The US data privacy legal environment is not—at this point—an easy one to navigate. Unlike in the EU, there is no federal-level equivalent to the groundbreaking General Data Protection Regulation (GDPR): a singe law guaranteeing the privacy of consumer data held by companies. Instead there are several US data laws that apply to different verticals—primarily the Gramm-Leach-Blilely Act (GLBA) for banking, and the Health Insurance Portability and Accountability Act (HIPAA) for health data.
With a privacy law vacuum at the federal level, US states began a few years ago to fill the void with their own local laws. This effort has been led by California with its Consumer Privacy Act (CCPA) and by Virginia, which recently passed its Consumer Data Protection Act (CDPA). Other states are also planning their own privacy laws—the list includes New York, Massachusetts, Illinois, and Colorado.
It certainly makes US privacy law more than a little confusing. While we wait for federal privacy legislation, these state laws give consumers credible data privacy rights on par with the GDPR: consumer control over their personally identifiable information (PII), and legal restrictions on how that data can be used.
Interestingly, the EU GDPR has had a direct impact on the evolving US privacy environment. First, the GDPR affects US multinationals doing business in the EU. Whether the US company registers its subsidiary in say Ireland or Germany, it would, of course, have to abide by the single GDPR law.
This fact alone has nudged major companies, such as Microsoft, to adopt the tougher GDPR privacy standards in the US in anticipation of new privacy laws to come. And in fact, with CCPA, which many consider “GDPR-lite,” US companies are forced to comply with its stricter privacy rules if they wish to do business in the world’s fifth largest economy.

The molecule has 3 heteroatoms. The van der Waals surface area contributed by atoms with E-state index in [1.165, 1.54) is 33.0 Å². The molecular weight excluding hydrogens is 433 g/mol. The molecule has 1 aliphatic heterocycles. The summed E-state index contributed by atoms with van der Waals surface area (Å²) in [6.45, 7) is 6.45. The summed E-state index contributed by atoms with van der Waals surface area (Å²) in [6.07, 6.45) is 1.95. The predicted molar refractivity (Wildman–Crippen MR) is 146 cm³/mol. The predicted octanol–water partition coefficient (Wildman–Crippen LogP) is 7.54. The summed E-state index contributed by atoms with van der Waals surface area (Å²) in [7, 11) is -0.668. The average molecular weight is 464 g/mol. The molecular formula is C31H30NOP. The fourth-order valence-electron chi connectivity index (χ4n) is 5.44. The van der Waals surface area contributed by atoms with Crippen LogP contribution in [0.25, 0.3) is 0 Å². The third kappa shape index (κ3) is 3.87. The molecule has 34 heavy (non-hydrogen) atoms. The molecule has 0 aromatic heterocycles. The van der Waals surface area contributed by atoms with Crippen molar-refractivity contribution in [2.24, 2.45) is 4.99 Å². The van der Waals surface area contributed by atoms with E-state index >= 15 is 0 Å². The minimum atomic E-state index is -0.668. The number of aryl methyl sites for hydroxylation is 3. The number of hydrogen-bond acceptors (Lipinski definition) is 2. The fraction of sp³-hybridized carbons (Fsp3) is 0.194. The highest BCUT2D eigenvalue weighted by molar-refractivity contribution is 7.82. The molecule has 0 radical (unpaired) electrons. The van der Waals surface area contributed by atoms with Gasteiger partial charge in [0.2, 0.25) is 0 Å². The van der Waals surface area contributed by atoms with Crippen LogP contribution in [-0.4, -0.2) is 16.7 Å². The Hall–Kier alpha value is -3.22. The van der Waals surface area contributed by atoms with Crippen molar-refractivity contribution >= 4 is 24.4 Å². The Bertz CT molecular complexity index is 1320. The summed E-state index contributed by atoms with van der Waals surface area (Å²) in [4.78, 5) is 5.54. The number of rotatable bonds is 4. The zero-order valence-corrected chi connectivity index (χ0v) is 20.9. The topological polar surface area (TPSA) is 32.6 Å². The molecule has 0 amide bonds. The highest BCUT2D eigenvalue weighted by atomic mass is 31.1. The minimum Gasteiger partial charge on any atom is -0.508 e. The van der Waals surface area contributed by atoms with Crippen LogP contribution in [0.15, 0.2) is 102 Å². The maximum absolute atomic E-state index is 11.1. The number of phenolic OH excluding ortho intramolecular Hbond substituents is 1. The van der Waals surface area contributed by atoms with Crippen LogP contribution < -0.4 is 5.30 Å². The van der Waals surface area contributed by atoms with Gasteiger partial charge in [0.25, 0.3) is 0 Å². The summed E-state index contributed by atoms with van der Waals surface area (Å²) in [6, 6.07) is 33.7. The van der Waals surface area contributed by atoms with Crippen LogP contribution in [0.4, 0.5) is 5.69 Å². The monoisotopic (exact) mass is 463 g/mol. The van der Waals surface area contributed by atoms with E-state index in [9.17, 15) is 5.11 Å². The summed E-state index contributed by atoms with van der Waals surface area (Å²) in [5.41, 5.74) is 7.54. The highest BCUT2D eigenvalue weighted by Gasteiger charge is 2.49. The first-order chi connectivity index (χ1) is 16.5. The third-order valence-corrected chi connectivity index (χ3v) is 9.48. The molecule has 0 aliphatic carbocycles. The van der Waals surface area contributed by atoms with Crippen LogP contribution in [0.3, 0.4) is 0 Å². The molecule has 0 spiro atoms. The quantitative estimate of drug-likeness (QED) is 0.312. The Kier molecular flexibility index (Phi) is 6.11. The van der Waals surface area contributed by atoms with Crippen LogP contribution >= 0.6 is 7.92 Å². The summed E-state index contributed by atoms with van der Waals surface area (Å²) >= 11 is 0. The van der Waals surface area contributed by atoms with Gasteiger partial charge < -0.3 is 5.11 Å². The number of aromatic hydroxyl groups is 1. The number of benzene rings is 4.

The GDPR is a sprawling legal document with rules spread out over 100 separate sections or “articles” along with a long introductory “recital” setting the legal context. Unlike the CCPA, it is both a data security and a privacy law. For the purposes of this white paper, we’ll just focus on its privacy aspects. But before we dive into the specifics, let’s go over some basic terminology used in the document.
In the GDPR, personal data means any information that relates “to an identified or identifiable” data subject. A data subject is “an identified natural person or a natural person who can be identified, directly or indirectly, by means reasonably likely to be used” by someone. The GDPR legislators intentionally devised this abstract definition rather than enumerating specific identifiers.
In effect, the GDPR’s personal data encompasses obvious identifiers such as phone numbers, addresses, and account numbers as well as new Internet-era identifiers, such as email, biometric, online handles, IP addresses, and new identifiers yet to — anything that relates to the person.
This definition also accounts for what’s known as quasi-identifiers. These are multiple data fields, typically geo and date information, which taken together and with a little bit of extra processing can be used to re-identify the individual. In any case, GDPR’s personal data is what companies are supposed to keep private and secure.
The GDPR also uses the terms data controller and data processor.
A data controller is anyone or entity that determines the “purposes and means of processing of the personal data.” It’s another way of saying the controller is the company that makes the decisions to initially collect data from the data subject.
A data processor is any entity that processes data for the controller. By the way, the GDPR specifically mentions storage as a processing function, taking into account cloud-based virtual storage.
The reason for these separate definitions is that the GDPR has language that covers security and privacy requirements for data processors: it closes a loophole that would have allowed outsourced data processing of personal data to escape the GDPR rules, especially if the processors are not within the EU.
The GDPR rules affecting data processors have not gone unnoticed by cloud computing providers such as Google or Amazon AWS: they have proclaimed their compliance with the GDPR on their websites
It’s also worthwhile to point out that data controllers outside of the EU zone can also fall under the GDPR. Its controversial Article 3 (“Territorial scope”) would apply to e-commerce companies and websites that may not have an actual physical presence in the EU but still collect their personal data as part of a transaction over the Internet.
If a US e-commerce company’s web copy is, for example, written in the local language and accepts the local currency the it is considered to be doing business in the EU! US web-based business that localize their websites can indeed fall under the extraterritorial reach of Article 3.